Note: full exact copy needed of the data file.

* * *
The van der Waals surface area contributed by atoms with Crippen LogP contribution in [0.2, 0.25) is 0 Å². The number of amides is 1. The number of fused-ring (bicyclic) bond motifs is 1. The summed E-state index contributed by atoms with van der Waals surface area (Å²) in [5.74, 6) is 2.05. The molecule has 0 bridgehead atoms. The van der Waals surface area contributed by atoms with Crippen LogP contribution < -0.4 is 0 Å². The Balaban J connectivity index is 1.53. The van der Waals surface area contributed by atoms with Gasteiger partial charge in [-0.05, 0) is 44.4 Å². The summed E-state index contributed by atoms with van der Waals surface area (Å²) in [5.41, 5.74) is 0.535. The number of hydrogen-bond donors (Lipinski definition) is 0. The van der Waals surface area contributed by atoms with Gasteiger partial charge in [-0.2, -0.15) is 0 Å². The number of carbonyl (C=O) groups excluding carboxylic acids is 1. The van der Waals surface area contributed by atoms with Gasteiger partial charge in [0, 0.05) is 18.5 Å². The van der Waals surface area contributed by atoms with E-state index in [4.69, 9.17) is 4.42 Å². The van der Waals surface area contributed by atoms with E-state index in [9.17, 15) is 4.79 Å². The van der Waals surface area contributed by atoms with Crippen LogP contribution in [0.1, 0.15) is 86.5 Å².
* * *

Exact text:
The van der Waals surface area contributed by atoms with Crippen LogP contribution in [0.2, 0.25) is 0 Å². The number of amides is 1. The number of fused-ring (bicyclic) bond motifs is 1. The summed E-state index contributed by atoms with van der Waals surface area (Å²) in [5.74, 6) is 2.05. The molecule has 0 bridgehead atoms. The van der Waals surface area contributed by atoms with Crippen LogP contribution < -0.4 is 0 Å². The Balaban J connectivity index is 1.53. The van der Waals surface area contributed by atoms with Gasteiger partial charge in [-0.05, 0) is 44.4 Å². The summed E-state index contributed by atoms with van der Waals surface area (Å²) in [5.41, 5.74) is 0.535. The number of hydrogen-bond donors (Lipinski definition) is 0. The van der Waals surface area contributed by atoms with Gasteiger partial charge in [-0.2, -0.15) is 0 Å². The number of carbonyl (C=O) groups excluding carboxylic acids is 1. The van der Waals surface area contributed by atoms with Gasteiger partial charge in [0, 0.05) is 18.5 Å². The van der Waals surface area contributed by atoms with E-state index in [4.69, 9.17) is 4.42 Å². The van der Waals surface area contributed by atoms with E-state index in [9.17, 15) is 4.79 Å². The van der Waals surface area contributed by atoms with Crippen LogP contribution in [0.1, 0.15) is 86.5 Å².